MATH 220: Elementary Linear Algebra

This course beautifully illustrates the nature of mathematics as a blend of technique, theory, abstraction, and applications. The important problem of solving systems of linear equations leads to the study of matrix algebra, determinants, vector spaces, bases and dimension, linear transformations, and eigenvalues. Offered each semester and periodically during Interim. Counts toward management studies concentration.
Prerequisite: MATH 119 or MATH 120.

MATH 224: History of Mathematics in the West

Using primary sources and historical studies, students address such matters as how new mathematical ideas arise, and how politics, economics, arts, and science have influenced and have been influenced by developments in mathematics. The course focuses on mathematics in ancient Greece and in Europe (and later in the United States) from the Renaissance to the present. Offered periodically.
Prerequisite: MATH 220.

MATH 226: Multivariable Calculus

This course extends important ideas of single-variable calculus (derivatives, integrals, graphs, approximation, optimization, fundamental theorems, etc.) to higher-dimensional settings. These extensions make calculus tools far more powerful in modeling the (multi-dimensional) real world. Topics include partial derivatives, multiple integrals, transformations, Jacobians, line and surface integrals, and the fundamental theorems of Green, Stokes, and Gauss. Offered each semester.
Prerequisites: MATH 126 or MATH 128, and MATH 220.

MATH 230: Differential Equations I

This course introduces differential equations and analytical, numerical, and graphical techniques for the analysis of their solutions. First- and second-order differential equations and linear systems are studied. Applications are selected from areas such as biology, chemistry, economics, ecology, and physics. Laplace transforms or nonlinear systems may be covered as time permits. Students use computers extensively to calculate and visualize results. Offered each semester. Counts toward neuroscience, management studies, and mathematical biology concentrations.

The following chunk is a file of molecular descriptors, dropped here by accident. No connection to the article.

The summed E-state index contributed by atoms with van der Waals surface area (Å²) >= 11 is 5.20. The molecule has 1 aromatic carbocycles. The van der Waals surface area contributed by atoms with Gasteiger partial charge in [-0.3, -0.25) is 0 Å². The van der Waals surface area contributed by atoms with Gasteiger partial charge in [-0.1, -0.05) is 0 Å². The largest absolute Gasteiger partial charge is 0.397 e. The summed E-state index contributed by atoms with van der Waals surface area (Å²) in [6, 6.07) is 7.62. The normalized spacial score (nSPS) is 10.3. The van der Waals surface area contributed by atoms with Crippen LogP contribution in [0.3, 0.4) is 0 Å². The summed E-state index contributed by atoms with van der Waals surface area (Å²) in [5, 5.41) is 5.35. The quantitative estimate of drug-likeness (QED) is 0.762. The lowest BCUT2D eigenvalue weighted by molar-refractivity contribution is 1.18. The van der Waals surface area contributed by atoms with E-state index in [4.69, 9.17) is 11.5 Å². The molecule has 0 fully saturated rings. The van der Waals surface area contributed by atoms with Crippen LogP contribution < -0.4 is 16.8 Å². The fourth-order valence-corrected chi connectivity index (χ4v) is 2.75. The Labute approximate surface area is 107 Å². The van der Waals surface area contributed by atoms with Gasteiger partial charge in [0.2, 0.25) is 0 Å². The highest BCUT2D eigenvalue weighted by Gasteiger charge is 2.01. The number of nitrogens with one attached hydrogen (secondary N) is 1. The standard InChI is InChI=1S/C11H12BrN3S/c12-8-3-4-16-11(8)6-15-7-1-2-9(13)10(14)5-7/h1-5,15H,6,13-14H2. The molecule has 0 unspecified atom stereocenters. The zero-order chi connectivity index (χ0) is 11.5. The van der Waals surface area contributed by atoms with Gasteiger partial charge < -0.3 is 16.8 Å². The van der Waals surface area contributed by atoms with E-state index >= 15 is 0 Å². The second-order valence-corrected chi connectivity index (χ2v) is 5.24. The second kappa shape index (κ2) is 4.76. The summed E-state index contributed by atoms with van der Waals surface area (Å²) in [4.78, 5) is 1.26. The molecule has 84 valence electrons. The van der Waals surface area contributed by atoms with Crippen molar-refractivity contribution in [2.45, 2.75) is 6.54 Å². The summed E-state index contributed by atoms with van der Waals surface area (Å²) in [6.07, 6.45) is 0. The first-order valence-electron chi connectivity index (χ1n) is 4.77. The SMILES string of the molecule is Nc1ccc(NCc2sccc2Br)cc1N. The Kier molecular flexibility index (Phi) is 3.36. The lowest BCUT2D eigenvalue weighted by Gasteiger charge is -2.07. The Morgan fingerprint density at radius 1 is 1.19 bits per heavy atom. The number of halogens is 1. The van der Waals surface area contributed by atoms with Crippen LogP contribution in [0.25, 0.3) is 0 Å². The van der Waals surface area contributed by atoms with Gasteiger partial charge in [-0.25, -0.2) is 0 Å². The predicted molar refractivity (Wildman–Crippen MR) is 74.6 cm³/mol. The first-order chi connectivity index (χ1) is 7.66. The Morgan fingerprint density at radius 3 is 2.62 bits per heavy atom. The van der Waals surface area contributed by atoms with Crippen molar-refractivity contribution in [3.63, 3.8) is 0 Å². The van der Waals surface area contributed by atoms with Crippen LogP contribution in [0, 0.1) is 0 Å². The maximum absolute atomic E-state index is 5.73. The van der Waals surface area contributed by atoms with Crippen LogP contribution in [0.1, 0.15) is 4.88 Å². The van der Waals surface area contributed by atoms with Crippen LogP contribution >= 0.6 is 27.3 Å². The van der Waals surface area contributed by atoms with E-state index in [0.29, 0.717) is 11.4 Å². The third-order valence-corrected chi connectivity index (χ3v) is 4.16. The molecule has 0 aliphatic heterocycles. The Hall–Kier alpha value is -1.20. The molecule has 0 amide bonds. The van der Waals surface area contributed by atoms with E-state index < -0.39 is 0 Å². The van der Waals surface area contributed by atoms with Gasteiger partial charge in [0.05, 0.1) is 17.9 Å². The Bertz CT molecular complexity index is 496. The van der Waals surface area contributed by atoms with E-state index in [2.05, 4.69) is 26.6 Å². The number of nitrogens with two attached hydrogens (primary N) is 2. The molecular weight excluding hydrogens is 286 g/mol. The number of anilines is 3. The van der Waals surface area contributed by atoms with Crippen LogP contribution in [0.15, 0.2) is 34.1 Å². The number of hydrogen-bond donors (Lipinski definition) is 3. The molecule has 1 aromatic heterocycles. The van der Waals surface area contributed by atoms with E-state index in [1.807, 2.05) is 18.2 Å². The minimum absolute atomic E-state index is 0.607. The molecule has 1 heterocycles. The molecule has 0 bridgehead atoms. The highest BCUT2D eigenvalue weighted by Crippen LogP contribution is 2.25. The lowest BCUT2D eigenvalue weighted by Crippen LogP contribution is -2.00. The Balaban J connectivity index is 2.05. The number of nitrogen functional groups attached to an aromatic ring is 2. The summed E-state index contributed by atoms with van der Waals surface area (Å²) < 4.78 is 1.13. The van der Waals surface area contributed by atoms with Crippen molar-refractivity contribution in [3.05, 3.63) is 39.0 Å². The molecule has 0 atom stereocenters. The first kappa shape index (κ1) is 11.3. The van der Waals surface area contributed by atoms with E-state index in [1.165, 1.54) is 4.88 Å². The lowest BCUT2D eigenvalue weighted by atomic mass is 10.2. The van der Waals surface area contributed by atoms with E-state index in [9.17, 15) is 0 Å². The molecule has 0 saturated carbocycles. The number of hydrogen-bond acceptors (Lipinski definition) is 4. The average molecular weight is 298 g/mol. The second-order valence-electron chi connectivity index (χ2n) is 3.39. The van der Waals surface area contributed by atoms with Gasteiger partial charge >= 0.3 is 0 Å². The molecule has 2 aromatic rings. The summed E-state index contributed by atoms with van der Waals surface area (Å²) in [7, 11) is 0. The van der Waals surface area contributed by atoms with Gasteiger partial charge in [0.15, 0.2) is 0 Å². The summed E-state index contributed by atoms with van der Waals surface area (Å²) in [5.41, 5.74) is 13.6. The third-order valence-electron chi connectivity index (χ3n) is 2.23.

Prerequisite: MATH 126 or MATH 128 and MATH 220.

MATH 232: Introduction to Mathematical Reasoning

This course engages students in problem solving and introduces them to abstract mathematical thinking, with an emphasis on mathematical reasoning and writing. Using a variety of topics as the backdrop, students learn to investigate, to make conjectures, and to express themselves using precise mathematical language. Topics may include number theory, graph theory, game theory, combinatorics, and more. Students may not take this course after MATH 244 or MATH 252 without permission of instructor. Offered annually. Prerequsites: MATH 119 or MATH 120 or CSCI 121 or CSCI 125 or permission of instructor.